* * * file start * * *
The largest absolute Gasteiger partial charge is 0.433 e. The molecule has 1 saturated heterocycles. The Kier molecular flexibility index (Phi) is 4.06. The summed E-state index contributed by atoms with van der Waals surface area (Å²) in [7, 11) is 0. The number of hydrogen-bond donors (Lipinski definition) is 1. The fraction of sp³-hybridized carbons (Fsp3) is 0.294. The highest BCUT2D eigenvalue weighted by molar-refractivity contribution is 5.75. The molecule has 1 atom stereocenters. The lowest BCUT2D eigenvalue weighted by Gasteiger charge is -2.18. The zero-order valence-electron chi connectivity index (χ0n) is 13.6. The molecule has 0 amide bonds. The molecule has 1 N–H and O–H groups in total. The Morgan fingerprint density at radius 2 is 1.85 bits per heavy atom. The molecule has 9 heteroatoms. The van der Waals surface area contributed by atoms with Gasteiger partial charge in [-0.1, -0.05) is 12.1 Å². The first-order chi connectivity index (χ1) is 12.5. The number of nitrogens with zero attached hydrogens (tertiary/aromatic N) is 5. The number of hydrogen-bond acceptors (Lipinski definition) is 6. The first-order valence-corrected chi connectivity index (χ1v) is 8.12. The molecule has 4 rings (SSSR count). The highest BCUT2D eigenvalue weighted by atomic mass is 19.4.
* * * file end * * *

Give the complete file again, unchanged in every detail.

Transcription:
The largest absolute Gasteiger partial charge is 0.433 e. The molecule has 1 saturated heterocycles. The Kier molecular flexibility index (Phi) is 4.06. The summed E-state index contributed by atoms with van der Waals surface area (Å²) in [7, 11) is 0. The number of hydrogen-bond donors (Lipinski definition) is 1. The fraction of sp³-hybridized carbons (Fsp3) is 0.294. The highest BCUT2D eigenvalue weighted by molar-refractivity contribution is 5.75. The molecule has 1 atom stereocenters. The lowest BCUT2D eigenvalue weighted by Gasteiger charge is -2.18. The zero-order valence-electron chi connectivity index (χ0n) is 13.6. The molecule has 0 amide bonds. The molecule has 1 N–H and O–H groups in total. The Morgan fingerprint density at radius 2 is 1.85 bits per heavy atom. The molecule has 9 heteroatoms. The van der Waals surface area contributed by atoms with Gasteiger partial charge in [-0.1, -0.05) is 12.1 Å². The first-order chi connectivity index (χ1) is 12.5. The number of nitrogens with zero attached hydrogens (tertiary/aromatic N) is 5. The number of hydrogen-bond acceptors (Lipinski definition) is 6. The first-order valence-corrected chi connectivity index (χ1v) is 8.12. The molecule has 4 rings (SSSR count). The highest BCUT2D eigenvalue weighted by atomic mass is 19.4.